The Dirty Stall

Shiraogi

Posted on: June 12, 2013

Shirakawa-go is a small region, nestled in-between the mountains that lie between Takayama and Gifu, and it’s been listed as one of the UNESCO World Heritage sites due to the traditional gassho-zakuri1 houses that dot the village grounds.

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But of course like all famous tourist sites, Shirakawa-go has become rather commercialised, with house stays, pay-per-entry viewing, and lots of souvenir shops. In the middle of the largest village, Ogimachi, is a large parking lot for tour coaches and that’s where you’ll find the restaurant Shiraogi.

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They do serve Hida beef as well, served on a hoba leaf with their specialty miso but I decided to skip that since I had quite a lot of beef the night before at Yamatake.

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So instead I had their tonkatsu with miso sauce. It was decently cooked but nothing to scream about. However the miso sauce was quite unique – how should I put it…it was salty sweet and sour at the same time – really special!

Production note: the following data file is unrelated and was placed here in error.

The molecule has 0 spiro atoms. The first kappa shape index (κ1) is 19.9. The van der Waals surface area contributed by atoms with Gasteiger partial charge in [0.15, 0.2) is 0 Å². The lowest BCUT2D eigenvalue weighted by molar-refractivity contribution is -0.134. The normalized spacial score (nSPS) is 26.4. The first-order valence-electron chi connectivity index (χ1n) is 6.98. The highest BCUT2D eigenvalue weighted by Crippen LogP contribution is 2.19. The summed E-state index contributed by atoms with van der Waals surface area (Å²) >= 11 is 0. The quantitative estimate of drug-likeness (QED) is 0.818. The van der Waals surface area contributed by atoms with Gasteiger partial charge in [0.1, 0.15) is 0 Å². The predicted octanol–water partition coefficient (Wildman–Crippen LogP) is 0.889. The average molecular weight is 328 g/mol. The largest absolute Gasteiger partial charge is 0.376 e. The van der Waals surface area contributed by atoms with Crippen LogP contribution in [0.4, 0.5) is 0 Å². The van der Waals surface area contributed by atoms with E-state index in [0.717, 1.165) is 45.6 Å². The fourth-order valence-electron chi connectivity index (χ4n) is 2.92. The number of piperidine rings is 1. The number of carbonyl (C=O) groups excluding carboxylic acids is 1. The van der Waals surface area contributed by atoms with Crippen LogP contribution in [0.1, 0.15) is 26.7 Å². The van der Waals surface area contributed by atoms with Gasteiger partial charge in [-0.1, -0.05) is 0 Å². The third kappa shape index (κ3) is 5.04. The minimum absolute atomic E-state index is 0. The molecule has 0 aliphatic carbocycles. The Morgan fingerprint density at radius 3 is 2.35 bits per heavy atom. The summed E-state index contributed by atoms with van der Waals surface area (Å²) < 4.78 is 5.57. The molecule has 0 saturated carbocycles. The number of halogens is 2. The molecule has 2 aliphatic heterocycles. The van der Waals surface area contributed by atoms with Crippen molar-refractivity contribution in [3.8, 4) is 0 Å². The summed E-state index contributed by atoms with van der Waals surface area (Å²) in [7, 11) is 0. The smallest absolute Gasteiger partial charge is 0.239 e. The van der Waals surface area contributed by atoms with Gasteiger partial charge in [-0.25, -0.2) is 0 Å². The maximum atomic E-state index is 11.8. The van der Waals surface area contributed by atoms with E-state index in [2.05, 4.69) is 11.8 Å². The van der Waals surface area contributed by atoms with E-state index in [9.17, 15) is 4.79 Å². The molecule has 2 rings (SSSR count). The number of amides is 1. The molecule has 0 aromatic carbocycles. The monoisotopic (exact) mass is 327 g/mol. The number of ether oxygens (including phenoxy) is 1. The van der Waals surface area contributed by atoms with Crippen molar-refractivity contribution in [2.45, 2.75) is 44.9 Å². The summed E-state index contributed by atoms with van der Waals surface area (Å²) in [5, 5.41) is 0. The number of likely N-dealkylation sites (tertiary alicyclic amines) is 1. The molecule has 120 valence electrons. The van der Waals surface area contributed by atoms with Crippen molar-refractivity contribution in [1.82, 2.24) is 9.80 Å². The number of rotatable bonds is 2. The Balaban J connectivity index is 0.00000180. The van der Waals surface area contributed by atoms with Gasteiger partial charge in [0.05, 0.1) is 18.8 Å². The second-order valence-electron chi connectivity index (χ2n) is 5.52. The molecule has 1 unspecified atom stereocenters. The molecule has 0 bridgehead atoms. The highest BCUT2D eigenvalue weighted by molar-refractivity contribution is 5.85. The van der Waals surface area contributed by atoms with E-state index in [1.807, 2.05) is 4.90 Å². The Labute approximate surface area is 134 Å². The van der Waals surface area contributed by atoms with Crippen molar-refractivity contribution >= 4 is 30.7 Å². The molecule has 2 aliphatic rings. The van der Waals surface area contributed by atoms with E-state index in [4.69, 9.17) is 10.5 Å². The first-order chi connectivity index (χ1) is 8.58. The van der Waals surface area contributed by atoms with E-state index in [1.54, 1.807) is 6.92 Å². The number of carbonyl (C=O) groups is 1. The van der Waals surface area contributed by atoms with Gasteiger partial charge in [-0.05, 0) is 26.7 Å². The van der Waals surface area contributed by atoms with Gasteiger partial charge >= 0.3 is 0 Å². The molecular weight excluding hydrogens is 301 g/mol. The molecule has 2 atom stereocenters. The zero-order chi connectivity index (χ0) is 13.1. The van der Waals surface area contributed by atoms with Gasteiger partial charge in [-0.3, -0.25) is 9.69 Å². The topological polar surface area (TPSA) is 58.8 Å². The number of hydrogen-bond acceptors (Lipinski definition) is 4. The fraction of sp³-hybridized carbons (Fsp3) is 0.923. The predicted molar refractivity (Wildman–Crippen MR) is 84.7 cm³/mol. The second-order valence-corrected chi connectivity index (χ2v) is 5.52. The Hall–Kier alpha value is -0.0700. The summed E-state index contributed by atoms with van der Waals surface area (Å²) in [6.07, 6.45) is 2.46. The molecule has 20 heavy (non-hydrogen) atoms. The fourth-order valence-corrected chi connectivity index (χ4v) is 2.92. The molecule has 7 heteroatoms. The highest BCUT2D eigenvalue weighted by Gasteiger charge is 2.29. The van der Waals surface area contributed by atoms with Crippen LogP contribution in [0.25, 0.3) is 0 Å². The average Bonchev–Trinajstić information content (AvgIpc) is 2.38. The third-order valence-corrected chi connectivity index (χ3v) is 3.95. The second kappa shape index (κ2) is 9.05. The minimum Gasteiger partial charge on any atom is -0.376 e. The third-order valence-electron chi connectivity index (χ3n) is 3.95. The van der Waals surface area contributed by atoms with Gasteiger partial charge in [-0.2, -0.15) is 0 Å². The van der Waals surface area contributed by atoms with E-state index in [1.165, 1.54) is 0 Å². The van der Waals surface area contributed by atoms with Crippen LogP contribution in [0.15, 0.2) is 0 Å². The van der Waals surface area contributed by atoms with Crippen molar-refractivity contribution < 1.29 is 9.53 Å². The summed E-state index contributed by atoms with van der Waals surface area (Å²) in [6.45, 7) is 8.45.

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If you do happen to be in Ogimachi around lunchtime, Shiraogi is probably the best place to have your lunch, and their Hida beef sets are quite value-for-money, assuming you haven’t gorged yourself on it before coming to Shirakawa-go.


しらおぎ (Shiraogi)
155 Ogimachi, Shirakawa-go, Ono-gun, Gifu

  1.  Japan Guide: Gassho-zukuri means “constructed like hands in prayer”, as the farmhouses’ steep thatched roofs resemble the hands of Buddhist monks pressed together in prayer. The architectural style developed over many generations and is designed to withstand the large amounts of heavy snow that falls in the region during winter. The roofs, made without nails, provided a large attic space used for cultivating silkworms.

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